Ready to Quit? Try Fixing Your Job First

It’s one of those weeks – maybe one of those months – when you’re so overwhelmed and frustrated with work than you can barely see straight. Your inbox is swamped with inane requests, your boss just gave you a passive aggressive review, and if your coworker leaves her empty soda cans in the sink one more time you’re going to snap.

Sounds like you hate your job – or do you?

Although there are certainly situations where it’s time for a new gig, sometimes the problem isn’t inherent in the job. Sometimes your job situation is fixable.

If you’ve loved your job in the past and you normally enjoy the organization you’re working for, it may be worth the effort to salvage a frustrating situation.

Recognize that every job comes with a downside

I have a friend who’s always searching for the perfect job. But inevitably within a few months of starting a new dream job she becomes discouraged and starts the hunt all over.

The problem isn’t in the jobs she’s getting. It’s in her expectations.

There’s no such thing as a perfect job! Even the dreamiest of dream jobs have their downsides – the trick is to be realistic about the compromises you’ll be making, and adjust your expectations to match. Of course, I’m not saying that you should be satisfied with a bad situation. But don’t throw away a great situation simply because you think the grass may be greener somewhere else.

Do this: Take a hard look at what’s gotten you down about your job, and try to distinguish between things that are simply outside annoyances (an irritating coworker), and which are integral to your job. In other words, is it your job that’s bumming you out? Or is it things around your job?

If you’ve decided that you still really like your job itself, it’s time to minimize those downsides and turn your focus once more to the job you once loved.

Realize that you create your own mindset

If you’re frustrated with your job, it can be easy to complain about it to anyone who will listen. But surrounding yourself with negativity only breeds more negativity, and pretty soon, it becomes impossible to separate whether the feelings of frustration are being created by our job, or are being multiplied out of our negative outlooks.

If you believe there are no opportunities, you’ll be absolutely correct – because you won’t be able to see them.

If you believe your boss doesn’t trust you, you’ll be absolutely correct – because you’ll start acting in an untrustworthy way.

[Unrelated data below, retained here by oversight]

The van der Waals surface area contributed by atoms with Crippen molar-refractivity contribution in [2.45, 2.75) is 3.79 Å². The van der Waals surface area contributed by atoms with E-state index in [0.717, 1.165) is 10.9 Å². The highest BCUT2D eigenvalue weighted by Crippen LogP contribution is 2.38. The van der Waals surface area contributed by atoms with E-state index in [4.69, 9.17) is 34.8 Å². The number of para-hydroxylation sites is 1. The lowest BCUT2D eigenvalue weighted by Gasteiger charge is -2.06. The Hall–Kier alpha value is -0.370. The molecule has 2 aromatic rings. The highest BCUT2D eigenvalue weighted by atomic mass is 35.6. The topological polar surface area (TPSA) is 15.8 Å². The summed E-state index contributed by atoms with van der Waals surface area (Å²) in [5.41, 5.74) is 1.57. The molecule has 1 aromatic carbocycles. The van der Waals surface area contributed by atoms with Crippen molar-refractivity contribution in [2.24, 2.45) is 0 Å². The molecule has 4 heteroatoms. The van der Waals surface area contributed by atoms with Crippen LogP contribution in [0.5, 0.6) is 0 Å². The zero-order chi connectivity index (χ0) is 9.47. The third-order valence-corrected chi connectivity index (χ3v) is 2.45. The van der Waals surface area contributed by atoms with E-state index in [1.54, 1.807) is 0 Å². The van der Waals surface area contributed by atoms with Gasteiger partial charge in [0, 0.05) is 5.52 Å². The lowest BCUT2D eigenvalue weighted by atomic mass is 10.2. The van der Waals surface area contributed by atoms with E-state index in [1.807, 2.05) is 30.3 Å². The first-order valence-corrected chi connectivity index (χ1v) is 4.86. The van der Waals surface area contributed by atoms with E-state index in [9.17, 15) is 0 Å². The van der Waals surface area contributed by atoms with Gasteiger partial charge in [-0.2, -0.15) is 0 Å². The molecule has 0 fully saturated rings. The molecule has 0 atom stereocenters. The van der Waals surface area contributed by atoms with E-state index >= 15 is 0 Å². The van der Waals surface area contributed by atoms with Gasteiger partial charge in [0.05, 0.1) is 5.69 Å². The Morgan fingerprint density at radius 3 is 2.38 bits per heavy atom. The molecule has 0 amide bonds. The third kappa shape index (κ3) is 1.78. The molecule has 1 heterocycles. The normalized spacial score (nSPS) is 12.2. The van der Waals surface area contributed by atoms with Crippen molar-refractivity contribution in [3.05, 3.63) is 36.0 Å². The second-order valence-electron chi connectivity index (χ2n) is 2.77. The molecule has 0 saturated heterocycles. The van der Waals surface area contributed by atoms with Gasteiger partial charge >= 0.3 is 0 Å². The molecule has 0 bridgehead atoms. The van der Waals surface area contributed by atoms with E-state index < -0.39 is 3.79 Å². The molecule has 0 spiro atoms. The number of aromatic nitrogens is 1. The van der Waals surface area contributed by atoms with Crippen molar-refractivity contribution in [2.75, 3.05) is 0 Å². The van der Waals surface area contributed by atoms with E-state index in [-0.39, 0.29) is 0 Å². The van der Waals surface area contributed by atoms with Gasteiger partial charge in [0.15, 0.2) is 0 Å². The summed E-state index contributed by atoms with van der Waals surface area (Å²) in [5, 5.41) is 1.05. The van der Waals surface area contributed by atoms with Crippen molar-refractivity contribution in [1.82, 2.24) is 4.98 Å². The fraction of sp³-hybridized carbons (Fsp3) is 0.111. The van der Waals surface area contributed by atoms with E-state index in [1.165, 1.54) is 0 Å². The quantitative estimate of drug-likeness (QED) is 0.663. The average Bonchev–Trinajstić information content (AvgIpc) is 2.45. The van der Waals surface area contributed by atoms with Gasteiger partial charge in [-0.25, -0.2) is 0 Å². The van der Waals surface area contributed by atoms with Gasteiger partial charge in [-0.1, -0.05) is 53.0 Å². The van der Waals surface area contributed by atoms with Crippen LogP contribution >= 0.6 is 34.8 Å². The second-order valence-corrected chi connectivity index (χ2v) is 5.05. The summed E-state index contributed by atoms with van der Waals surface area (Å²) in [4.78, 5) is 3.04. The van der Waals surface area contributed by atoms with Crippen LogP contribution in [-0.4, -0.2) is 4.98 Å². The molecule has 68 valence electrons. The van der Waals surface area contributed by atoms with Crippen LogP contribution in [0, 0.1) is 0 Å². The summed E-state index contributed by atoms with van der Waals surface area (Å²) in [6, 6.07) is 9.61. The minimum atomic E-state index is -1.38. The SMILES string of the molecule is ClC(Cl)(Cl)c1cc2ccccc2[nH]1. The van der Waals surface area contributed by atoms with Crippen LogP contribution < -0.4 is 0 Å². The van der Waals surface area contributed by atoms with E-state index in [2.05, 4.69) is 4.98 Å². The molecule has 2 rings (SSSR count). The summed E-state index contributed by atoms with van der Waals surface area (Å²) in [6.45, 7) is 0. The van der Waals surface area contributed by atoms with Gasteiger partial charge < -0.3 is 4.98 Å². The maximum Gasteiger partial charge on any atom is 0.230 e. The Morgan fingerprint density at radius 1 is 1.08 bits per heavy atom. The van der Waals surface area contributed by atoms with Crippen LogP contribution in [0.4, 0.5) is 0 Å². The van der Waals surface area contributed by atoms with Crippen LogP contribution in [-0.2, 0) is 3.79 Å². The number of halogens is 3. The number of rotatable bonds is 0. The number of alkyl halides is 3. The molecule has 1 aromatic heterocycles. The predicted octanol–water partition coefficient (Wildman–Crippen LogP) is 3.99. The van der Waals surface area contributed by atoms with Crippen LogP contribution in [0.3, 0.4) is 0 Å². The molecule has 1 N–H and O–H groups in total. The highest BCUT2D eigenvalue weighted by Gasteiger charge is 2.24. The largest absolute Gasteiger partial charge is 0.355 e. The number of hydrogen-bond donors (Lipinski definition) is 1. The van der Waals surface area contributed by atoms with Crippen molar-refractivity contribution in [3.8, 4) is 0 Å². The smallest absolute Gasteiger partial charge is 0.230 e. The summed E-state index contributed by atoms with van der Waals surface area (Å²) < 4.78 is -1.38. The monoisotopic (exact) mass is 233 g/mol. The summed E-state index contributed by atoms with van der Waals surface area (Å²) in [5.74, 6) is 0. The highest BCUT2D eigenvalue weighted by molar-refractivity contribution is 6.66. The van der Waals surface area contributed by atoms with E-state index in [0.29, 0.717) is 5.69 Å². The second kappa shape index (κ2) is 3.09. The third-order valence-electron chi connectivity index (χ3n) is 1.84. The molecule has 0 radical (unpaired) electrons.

If you believe you’ll never get a promotion, you’ll be absolutely correct – because your negative attitude will keep you from being management material.

Solution: Look for the great things about your job, and try to stay focused on those. Make lists of your achievements, seek out more of the tasks you enjoy, and make an effort to ferret out good news instead of gossip when you’re talking with your coworkers.

Above all, be aware of when you’re making assumptions about your coworkers’ attitudes, or assuming a situation is bad before getting all the facts. Often when we get into negative mindsets about things, we make our situation worse by assuming things about others rather than actually talking with them.

Find room to grow

A major reason people start to feel unhappy in their jobs is that they’ve begun to feel stagnant. Maybe you’ve been passed over for a promotion, or maybe you’re just becoming bored by your job’s day-in-day-out tasks.

If that’s the case, try to figure out how you can grow. It may turn out that you’re truly in a dead end position, but often times you may simply not have explored all the possibilities.

Solution: Talk with HR and your boss about how to get where you want to be. If you’re honest and they’re receptive, hopefully together you can identify the skills you need to develop in order to grow. Armed with a plan, you may find your job a lot more palatable.

Recharge your batteries

Are you suffering from burnout? Maybe what you need is better boundaries, more breaks, or just a week of real vacation. As humans, we can only keep running pell-mell for so long before hitting a wall. Is your current desire to quit your job simply fueled by burnout?

It’s hard enough to unplug from work, but even more so if you’re starting to feel negatively about your job. Those frustrations can keep you up at night, and soon your work starts to creep over into other aspects of your life.

Solution: Take a break! Sometimes all you need is a good chance for self-reflection to help you gain clarity about your situation. Maybe your epiphany will be that you should quit after all – but it could also be that you are in the right place for now, and you may see the little changes you need to make.

Have you ever fixed a job instead of quitting? Tell us how in the comments.

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I was stuck in a job like that. Any attempt I made to improve it was thwarted by managers. I also had the bad habit of telling them the truth as I saw it and not what they wanted to hear (as though I was capable of knowing that – I’m autistic). After 12 years of searching, I found a new job where my skills are appreciated. I feel much better now.